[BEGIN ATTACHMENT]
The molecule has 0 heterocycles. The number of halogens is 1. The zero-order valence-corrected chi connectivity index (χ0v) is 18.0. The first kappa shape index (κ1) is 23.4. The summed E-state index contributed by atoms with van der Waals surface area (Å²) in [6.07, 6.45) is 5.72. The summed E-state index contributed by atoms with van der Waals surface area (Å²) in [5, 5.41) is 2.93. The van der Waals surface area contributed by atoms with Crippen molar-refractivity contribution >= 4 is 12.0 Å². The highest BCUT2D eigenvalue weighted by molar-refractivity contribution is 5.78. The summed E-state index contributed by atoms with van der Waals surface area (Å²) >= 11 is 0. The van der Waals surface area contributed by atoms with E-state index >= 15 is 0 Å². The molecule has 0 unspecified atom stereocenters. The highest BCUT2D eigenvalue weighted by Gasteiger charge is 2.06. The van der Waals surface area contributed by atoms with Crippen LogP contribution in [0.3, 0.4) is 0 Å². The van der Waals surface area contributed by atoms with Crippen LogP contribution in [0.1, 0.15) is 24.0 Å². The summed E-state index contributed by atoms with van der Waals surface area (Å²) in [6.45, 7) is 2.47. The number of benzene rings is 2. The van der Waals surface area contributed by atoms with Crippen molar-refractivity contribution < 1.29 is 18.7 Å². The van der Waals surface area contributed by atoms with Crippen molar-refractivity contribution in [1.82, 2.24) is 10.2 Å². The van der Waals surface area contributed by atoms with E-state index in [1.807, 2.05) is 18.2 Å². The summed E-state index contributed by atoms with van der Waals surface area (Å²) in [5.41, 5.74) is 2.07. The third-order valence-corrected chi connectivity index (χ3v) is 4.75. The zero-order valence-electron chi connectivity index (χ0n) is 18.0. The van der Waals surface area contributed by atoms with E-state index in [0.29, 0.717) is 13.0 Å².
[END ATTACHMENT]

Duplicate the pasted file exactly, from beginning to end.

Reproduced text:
The molecule has 0 heterocycles. The number of halogens is 1. The zero-order valence-corrected chi connectivity index (χ0v) is 18.0. The first kappa shape index (κ1) is 23.4. The summed E-state index contributed by atoms with van der Waals surface area (Å²) in [6.07, 6.45) is 5.72. The summed E-state index contributed by atoms with van der Waals surface area (Å²) in [5, 5.41) is 2.93. The van der Waals surface area contributed by atoms with Crippen molar-refractivity contribution >= 4 is 12.0 Å². The highest BCUT2D eigenvalue weighted by molar-refractivity contribution is 5.78. The summed E-state index contributed by atoms with van der Waals surface area (Å²) >= 11 is 0. The van der Waals surface area contributed by atoms with E-state index >= 15 is 0 Å². The molecule has 0 unspecified atom stereocenters. The highest BCUT2D eigenvalue weighted by Gasteiger charge is 2.06. The van der Waals surface area contributed by atoms with Crippen LogP contribution in [0.3, 0.4) is 0 Å². The van der Waals surface area contributed by atoms with Crippen LogP contribution in [0.1, 0.15) is 24.0 Å². The summed E-state index contributed by atoms with van der Waals surface area (Å²) in [6.45, 7) is 2.47. The number of benzene rings is 2. The van der Waals surface area contributed by atoms with Crippen molar-refractivity contribution < 1.29 is 18.7 Å². The van der Waals surface area contributed by atoms with Crippen molar-refractivity contribution in [1.82, 2.24) is 10.2 Å². The van der Waals surface area contributed by atoms with E-state index in [1.807, 2.05) is 18.2 Å². The summed E-state index contributed by atoms with van der Waals surface area (Å²) in [5.41, 5.74) is 2.07. The third-order valence-corrected chi connectivity index (χ3v) is 4.75. The zero-order valence-electron chi connectivity index (χ0n) is 18.0. The van der Waals surface area contributed by atoms with E-state index in [0.29, 0.717) is 13.0 Å².